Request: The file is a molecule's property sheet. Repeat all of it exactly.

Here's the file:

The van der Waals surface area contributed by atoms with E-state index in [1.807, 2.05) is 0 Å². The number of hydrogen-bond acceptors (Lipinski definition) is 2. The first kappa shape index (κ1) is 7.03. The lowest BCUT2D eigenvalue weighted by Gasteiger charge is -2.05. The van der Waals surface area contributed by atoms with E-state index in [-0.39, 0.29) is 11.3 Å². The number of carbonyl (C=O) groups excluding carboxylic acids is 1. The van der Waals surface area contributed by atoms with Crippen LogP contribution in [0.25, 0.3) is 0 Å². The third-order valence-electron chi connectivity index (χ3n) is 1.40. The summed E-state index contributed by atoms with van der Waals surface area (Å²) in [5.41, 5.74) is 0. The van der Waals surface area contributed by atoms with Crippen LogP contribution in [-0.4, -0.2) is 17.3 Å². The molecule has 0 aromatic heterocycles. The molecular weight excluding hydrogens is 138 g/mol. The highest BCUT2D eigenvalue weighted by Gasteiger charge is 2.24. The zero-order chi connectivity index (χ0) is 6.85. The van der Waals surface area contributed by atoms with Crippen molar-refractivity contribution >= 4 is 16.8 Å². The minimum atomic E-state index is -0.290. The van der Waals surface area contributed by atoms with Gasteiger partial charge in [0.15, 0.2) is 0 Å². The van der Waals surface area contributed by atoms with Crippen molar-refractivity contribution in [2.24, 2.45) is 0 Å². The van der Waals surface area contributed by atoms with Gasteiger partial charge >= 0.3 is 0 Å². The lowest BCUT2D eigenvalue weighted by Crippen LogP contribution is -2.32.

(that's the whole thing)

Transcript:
The van der Waals surface area contributed by atoms with E-state index in [1.807, 2.05) is 0 Å². The number of hydrogen-bond acceptors (Lipinski definition) is 2. The first kappa shape index (κ1) is 7.03. The lowest BCUT2D eigenvalue weighted by Gasteiger charge is -2.05. The van der Waals surface area contributed by atoms with E-state index in [-0.39, 0.29) is 11.3 Å². The number of carbonyl (C=O) groups excluding carboxylic acids is 1. The van der Waals surface area contributed by atoms with Crippen LogP contribution in [0.25, 0.3) is 0 Å². The third-order valence-electron chi connectivity index (χ3n) is 1.40. The summed E-state index contributed by atoms with van der Waals surface area (Å²) in [5.41, 5.74) is 0. The van der Waals surface area contributed by atoms with Crippen LogP contribution in [-0.4, -0.2) is 17.3 Å². The molecule has 0 aromatic heterocycles. The molecular weight excluding hydrogens is 138 g/mol. The highest BCUT2D eigenvalue weighted by Gasteiger charge is 2.24. The zero-order chi connectivity index (χ0) is 6.85. The van der Waals surface area contributed by atoms with Crippen molar-refractivity contribution >= 4 is 16.8 Å². The minimum atomic E-state index is -0.290. The van der Waals surface area contributed by atoms with Gasteiger partial charge in [0.15, 0.2) is 0 Å². The van der Waals surface area contributed by atoms with Crippen molar-refractivity contribution in [2.24, 2.45) is 0 Å². The van der Waals surface area contributed by atoms with Gasteiger partial charge >= 0.3 is 0 Å². The lowest BCUT2D eigenvalue weighted by Crippen LogP contribution is -2.32.